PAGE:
Seeking Stillness

“Something will have gone out of us as a people if we ever let the remaining wilderness be destroyed; if we permit the last virgin forests to be turned into comic books and plastic cigarette cases; if we drive the few remaining members of the wild species into zoos or to extinction; if we pollute the last clean air and dirty the last clean streams and push our paved roads through the last of the silence, so that never again will Americans be free in their country from the noise, the exhausts, the stinks of human and automotive waste. And so that never again can we have the chance to see ourselves single, separate, vertical and individual in the world, part of the environment of trees and rocks and soil, brother to the animals, part of the natural world and competent to belong in it. Without any remaining wilderness we are committed wholly, without chance for even momentary reflection and rest, to a headlong drive into our technological termite-life, the Brave New World of a completely man-controlled environment. We need wilderness preserved–as much of it as is still left, and as many kinds–because it was the challenge against which our character as a people was formed. The reminder and the reassurance that it is still there is good for our spiritual health even if we never once in ten years set foot in it. It is good for us when we are young, because of the incomparable sanity it can bring briefly, as vacation and rest, into our insane lives. It is important to us when we are old simply because it is there.”  –Wallace Stegner

 

The holidays are past, now to begin the quiet descent into winter, the chance to burrow deep into books and memory, to see if the mind, so accustomed to dogpaddling in the shallows, has forgotten how to go slower, deeper.  I never make New Year’s resolutions, but my goal for 2012 is to seek out stillness, of both mind and body.  The best route to that, I think, is in nature.  I find immeasurable gifts in the most unlikely plot of blighted earth. My spiritual guide this year may be a mud turtle.  On a sunny day in November, I discovered Eastern river cooters, freshwater turtles, basking in the sun in a nearby creek that flows into the Tennessee River.  I think they are cooters, but I am vastly deficient in the sciences—they could be pond sliders.  They are small, only three or four inches long, and are totally camouflaged when sitting on half-submerged limbs and logs.  They are extremely skittish and always see me before I see them—I only hear their tiny plops, no louder than a small pebble, as they dunk back into the water—but if I stand perfectly still for five minutes or more, they will very slowly emerge and creep back onto the limb.  I don’t know why this is so satisfying, why the sight of this tiny creature creeping like an arthritic geriatric onto a rotting limb in a stinking creek and craning his wizened neck toward the sun should be so mesmerizing.  All I know is that it is very calming and uplifting.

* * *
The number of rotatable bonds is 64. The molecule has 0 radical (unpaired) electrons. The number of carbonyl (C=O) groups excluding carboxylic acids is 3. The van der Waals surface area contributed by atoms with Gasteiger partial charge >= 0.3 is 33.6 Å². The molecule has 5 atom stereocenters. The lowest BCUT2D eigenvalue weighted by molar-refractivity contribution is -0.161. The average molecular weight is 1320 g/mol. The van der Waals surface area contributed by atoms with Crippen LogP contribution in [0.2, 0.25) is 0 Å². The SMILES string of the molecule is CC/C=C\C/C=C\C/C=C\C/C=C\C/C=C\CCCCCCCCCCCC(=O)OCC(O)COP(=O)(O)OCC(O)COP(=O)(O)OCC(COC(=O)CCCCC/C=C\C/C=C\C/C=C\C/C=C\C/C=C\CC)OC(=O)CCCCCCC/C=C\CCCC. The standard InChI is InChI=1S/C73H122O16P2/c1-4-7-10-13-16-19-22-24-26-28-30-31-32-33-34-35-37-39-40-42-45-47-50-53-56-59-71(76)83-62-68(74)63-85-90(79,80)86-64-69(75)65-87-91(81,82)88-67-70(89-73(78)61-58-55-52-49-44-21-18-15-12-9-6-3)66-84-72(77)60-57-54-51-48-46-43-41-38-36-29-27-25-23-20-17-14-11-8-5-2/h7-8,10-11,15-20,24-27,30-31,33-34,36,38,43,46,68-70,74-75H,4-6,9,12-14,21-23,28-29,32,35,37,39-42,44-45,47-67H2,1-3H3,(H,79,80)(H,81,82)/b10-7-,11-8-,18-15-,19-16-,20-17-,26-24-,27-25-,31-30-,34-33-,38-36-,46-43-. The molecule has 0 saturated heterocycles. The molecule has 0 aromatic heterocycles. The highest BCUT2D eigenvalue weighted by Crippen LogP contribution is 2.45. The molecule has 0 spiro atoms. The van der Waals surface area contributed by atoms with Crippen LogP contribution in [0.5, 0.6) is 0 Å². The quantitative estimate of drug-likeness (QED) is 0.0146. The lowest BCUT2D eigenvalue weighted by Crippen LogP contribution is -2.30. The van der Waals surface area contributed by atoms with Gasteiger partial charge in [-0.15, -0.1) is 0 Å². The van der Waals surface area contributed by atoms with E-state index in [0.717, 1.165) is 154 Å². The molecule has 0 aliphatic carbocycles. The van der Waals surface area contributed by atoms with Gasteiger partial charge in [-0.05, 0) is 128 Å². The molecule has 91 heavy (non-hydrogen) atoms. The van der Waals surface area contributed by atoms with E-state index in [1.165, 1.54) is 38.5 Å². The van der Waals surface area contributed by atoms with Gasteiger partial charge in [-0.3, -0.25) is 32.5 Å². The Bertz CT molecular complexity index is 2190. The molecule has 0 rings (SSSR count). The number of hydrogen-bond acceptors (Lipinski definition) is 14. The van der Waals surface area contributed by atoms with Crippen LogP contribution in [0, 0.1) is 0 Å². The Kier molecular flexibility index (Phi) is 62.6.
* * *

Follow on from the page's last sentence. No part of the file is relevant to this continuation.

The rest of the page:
photo by Gary Loucks

Eastern River Cooter, photo by Gary Loucks

These turtles make me think harder about what it means to live with moral responsibility for the environment.  They, along with writers who grapple with difficult moral choices or point out the damage and, yes, the criminality of vain, money-inspired development will keep me mindful.  The great environmentalist Wallace Stegner called this kind of writer declared enemies of their society.  Stegner, who founded the creative writing program at Stanford and taught the likes of Wendell Berry, Thomas McGuane, and Edward Abby, said, “There has hardly been a serious or important novel in this century that did not repudiate in part or in whole American technological culture for its commercialism, its vulgarity, and the way in which it has dirtied a clean continent and a clean dream.”

I am fortunate to live in a city where bits of wilderness are within easy walks, spots that have not yet caught the calculating eyes of developers, what I like to call original dirt.  Despite the fact that many of our creeks are neglected, that they are often polluted, stagnant, and uninhabitable to most wildlife, they are, for those very reasons, more compelling than traditional recreational spots. They still retain remnants of a long history, a history that I and all other humans are connected to in the most fundamental way.  This little mid-crusted turtle dates back 250 million years—surely, he can teach me more about connectedness than Facebook.  Stegner said rightly that we have lived too shallowly in too many places.  So much of our society is focused on fun.  Places that are touted as tourist attractions are usually artificially manipulated to provide entertainment, externally generated pleasure that feeds the need of illusion and not the deeper hunger for self-generated contentment.  There is an imbalance between fun and contemplation, like a diet with too much sugar. To know a place deeply is to feel an obligation toward it.  Maybe watching turtles is a way to live more deeply in the place I call home, an East Tennessee river valley that, like most American cities, is quickly losing its original contours, sometimes in soul-crushing ways.  I am speaking of Mountaintop Removal which is happening on Zeb Mountain only an hour’s drive from here.